Poaceae – grasses

Family Poaceae.

Also known as Gramineae there are around 700 genera and 10,000 to 12,000 species.
Australia has around 1400 species in about 225 genera.
Classified into 12 subfamilies they have many important uses:
    • cereal grasses e.g. rice, maize and wheat,
    • livestock feed,
    • building materials e.g. bamboo,
    • as lawns or ornamentals and
    • biofuels.

(Bamboo has a number of differences, not noted, from the description below.)

Plants are mostly annual or perennial herbs.
They grow from rhizomes (underground stems) and occasionally tubers.
In perennial grasses the crown, from which adventitious roots grow, persists.
Clumps are formed when new plants grow from the crown, the creeping above ground stolons or from
    nodes on the underground rhizome.

The stems or culms are mostly round but occasionally flat.
Between the nodes they are hollow or nearly so with a loose open pith.

The alternate leaves are commonly in 2 rows (distichous).
They may have a petiole or be sessile.
Each leaf consists of a blade and a sheath which runs down the stem.
The sheath is almost always open and may have hairs on the margins.

At the junction of blade and sheath there is usually a ligule.
This can be a small membranous flap or a row of long or short hairs.
There are sometimes small appendages from the sides of the base called auricles.

Most blades are linear and they have parallel veins.
The edges can be flat or rolled up or down.
There are almost always simple hairs or bristles.
Some have sharp silica crystals that can cause cuts if the leaves are rubbed.
Leaves grow from the base of the blade so if eaten or damaged they continue to grow.

The terminal or axillary inflorescences are called spikes although strictly they are not.
They can be a single spike but are commonly variously branched.

The side branches or racemes may be in 1 plane giving a flat inflorescence or all around the stem.
Racemes hold up to 50 spikelets that are often in rows and all on one side of the central stem or rachilla.
Each spikelet has 2 (1 – 3) empty bracts or glumes at the base and 2 florets (flowers).

A floret consists of the flower and 2 bracts – the lemma and palea.
The lemma, the larger, lower or outer bract, partially encloses the inner palea.
It has green veins and may have a long bristle-like tip or awn.
The upper or inner and slightly smaller bract, the palea also has veins.
Initially green the bracts become dry and papery as the fruit develop.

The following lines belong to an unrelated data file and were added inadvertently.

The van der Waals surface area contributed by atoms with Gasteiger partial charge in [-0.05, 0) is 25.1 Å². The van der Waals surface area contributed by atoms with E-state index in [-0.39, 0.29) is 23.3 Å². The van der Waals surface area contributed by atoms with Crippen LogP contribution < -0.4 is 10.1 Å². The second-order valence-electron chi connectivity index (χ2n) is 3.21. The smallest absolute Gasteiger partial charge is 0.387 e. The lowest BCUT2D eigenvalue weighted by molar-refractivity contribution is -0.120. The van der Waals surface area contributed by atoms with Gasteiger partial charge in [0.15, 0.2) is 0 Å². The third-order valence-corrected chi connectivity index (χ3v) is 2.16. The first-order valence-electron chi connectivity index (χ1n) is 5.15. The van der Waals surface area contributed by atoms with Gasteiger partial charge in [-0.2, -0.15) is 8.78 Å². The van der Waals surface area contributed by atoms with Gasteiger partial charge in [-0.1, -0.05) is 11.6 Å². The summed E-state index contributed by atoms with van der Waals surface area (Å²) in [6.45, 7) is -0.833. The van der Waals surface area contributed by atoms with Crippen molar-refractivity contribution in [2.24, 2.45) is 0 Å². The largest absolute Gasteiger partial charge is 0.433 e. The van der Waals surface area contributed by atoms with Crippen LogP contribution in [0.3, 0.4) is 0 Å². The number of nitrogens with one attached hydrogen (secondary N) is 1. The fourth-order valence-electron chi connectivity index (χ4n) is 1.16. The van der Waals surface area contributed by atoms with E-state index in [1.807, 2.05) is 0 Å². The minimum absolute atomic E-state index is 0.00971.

Between the bracts and the flower parts are 2 or 3 small scales called lodicules.
These are more often on the same side as the lemma.
When the flower is mature they swell and force the lemma and palea apart exposing the stamens and stigmas.
They are usually interpreted as the sepals.
The flowers have no petals.

Flowers are mostly bisexual with some unisexual or sterile.
When sterile there may be no palea.

The 3 (1 – many) stamens have long filaments.
The basifixed anthers open via pores or long or short slits.

The superior ovary of 2 or 3 carpels has 1 locule.
The single ovule has basal to parietal placentation.
The usually single style has 2 (1 – 3) large, feathery stigmas.

The fruit is a caryopsis where the seed coat is fused to the fruit.
A few species have a berry or nut.

Grass idnetification.

The Flora of Australia series is dealing with the around 1350 species of grasses in
    at least 3 large volumes. The first two between them have almost 1000 pages.

Identification depends on features such as:
    • are male and female spikelets on the same or different inflorescences and, if on
    the same are they in different parts of it,
    • spikelets solitary or in pairs or threes,
   • glumes membranous or hardened (hyaline),
   • 1, 2 or 3 glumes,
   • stem internodes cylindrical or grooved,
   • spikes on 1 or both sides of the rachis or all around it,
   • number of nerves on the palea and lemma,
   • hairs present or absent on various parts,
   • sterile flowers present or absent,
   • spikelets on stalks or not,
   • number of spikelets in each raceme and their length and arrangement,
   • with or without stolons,
   • lemmas with awns (and their number) or not,
   • lemmas membranous or hyaline,
   • do the spikelets branch,
   • number of fertile and sterile florets on a spikelet
   • etc.

This is not a job for the faint hearted.